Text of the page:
Post a positive article on one of the following: John McCain, Sarah Palin, Bill Gates/Microsoft Windows/XBox 360, Sony Playstation 3, or any article by a conservative pundit or anyone who leans that way.

      Digg’s user base is biased therefore the website is biased. What is wrong with you so-called “intellectual liberals” that try pulling the wool over the eyes of people with your stupidity in claiming it is not biased because it is a “democratic” website. That type of format makes it even more biased, actually.

      At least be honest and say “I’m a liberal and I like digg because it is biased.” Stand up and tell the truth if you expect others to do the same.

    144. tyson camp says:

      Joking right? Of course digg is liberal, but it is because liberal people enjoy it. Democratic is not the right term to describe digg for the same reason why that people who don’t use crack, don’t go to a crack house. You are all drinking your own Kool-Aid. Not that there is anything wrong with that, go ahead drink up and enjoy, but don’t dilute yourselves in believing this site is representative of the population as a whole.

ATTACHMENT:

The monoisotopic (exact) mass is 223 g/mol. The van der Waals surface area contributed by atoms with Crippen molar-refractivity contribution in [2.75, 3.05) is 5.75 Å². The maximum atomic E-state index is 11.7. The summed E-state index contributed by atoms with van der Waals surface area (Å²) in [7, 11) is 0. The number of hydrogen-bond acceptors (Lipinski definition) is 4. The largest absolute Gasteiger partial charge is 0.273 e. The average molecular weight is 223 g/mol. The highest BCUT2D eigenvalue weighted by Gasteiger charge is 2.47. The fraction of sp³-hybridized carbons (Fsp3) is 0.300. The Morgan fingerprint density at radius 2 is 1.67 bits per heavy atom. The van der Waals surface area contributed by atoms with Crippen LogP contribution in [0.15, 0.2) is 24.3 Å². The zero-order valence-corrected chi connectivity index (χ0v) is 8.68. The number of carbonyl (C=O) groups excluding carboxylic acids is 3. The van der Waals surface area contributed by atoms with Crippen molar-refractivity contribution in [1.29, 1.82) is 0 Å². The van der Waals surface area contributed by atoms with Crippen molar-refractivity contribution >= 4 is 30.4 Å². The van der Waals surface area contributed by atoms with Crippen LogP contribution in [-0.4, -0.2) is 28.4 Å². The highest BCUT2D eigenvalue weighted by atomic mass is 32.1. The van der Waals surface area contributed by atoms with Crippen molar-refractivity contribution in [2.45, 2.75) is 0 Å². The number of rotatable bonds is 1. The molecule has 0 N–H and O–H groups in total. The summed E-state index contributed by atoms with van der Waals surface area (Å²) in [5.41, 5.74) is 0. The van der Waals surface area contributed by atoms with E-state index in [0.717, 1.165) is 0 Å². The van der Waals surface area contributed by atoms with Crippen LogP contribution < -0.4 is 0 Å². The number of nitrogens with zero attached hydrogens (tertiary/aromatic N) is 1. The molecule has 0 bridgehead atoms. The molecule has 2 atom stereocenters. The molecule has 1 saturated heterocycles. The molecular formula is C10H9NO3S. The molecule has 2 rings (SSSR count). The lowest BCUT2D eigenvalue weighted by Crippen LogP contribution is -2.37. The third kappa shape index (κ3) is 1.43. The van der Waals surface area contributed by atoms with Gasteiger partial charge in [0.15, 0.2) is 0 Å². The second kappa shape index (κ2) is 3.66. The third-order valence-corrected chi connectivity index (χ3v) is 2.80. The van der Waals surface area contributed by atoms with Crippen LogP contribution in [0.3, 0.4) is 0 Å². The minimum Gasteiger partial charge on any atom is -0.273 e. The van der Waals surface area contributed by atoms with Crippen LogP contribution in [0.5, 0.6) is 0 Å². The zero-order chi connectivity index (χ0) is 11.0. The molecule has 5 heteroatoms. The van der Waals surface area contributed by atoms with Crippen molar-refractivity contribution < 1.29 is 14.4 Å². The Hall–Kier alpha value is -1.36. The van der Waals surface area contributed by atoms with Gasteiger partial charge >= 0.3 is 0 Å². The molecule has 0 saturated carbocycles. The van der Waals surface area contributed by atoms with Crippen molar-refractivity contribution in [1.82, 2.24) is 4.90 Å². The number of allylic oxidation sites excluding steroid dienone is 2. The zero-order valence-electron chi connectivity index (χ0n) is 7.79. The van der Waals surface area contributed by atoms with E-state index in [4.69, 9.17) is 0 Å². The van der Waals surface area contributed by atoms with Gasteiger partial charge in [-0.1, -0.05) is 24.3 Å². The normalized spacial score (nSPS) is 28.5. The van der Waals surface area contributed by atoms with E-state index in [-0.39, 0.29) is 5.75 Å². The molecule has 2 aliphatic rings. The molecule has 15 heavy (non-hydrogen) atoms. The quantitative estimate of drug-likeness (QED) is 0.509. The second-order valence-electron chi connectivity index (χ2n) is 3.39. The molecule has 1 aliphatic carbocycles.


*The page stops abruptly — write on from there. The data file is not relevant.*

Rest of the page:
145. Ken says:

      If Digg wanted to let people vote, that would be fine. Unfortunately, non-leftists political posts are too often marked as “spam” or “hate speech”. You see this same behavior on YouTube where conservative videos get marked so that they require “age verification”. I quickly learned that Digg was not a place for open communication. Rather, it was just another place for people to pretend that they make up the majority opinion. Which is all fine. Digg is a private site and can appeal to whoever it wants. But don’t call it democratic.

    146. michael says:

      The whole digg system appeals to those who believe “if I shout it loud enough, it is true and I am right.” That HuffPo and Kos entries rise to to top because a determined crowd of basement dwelling diggers clicking away impresses a certain group, but means as much as all those online polls that had Ron Paul running away with 95% of the vote.

      It is a badge of honour not to be dugg at this point as you don’t want to be in the company of all those ‘very important news stories’ that end up deleted by the sites that pushed them.

      The crazies took over long ago and it is what it is. Digg can represent the indymedia brigades and enjoy all the cred it brings them. Rational readers can use the Digg stamp to let them know it is probably complete crap and not to be bothered with.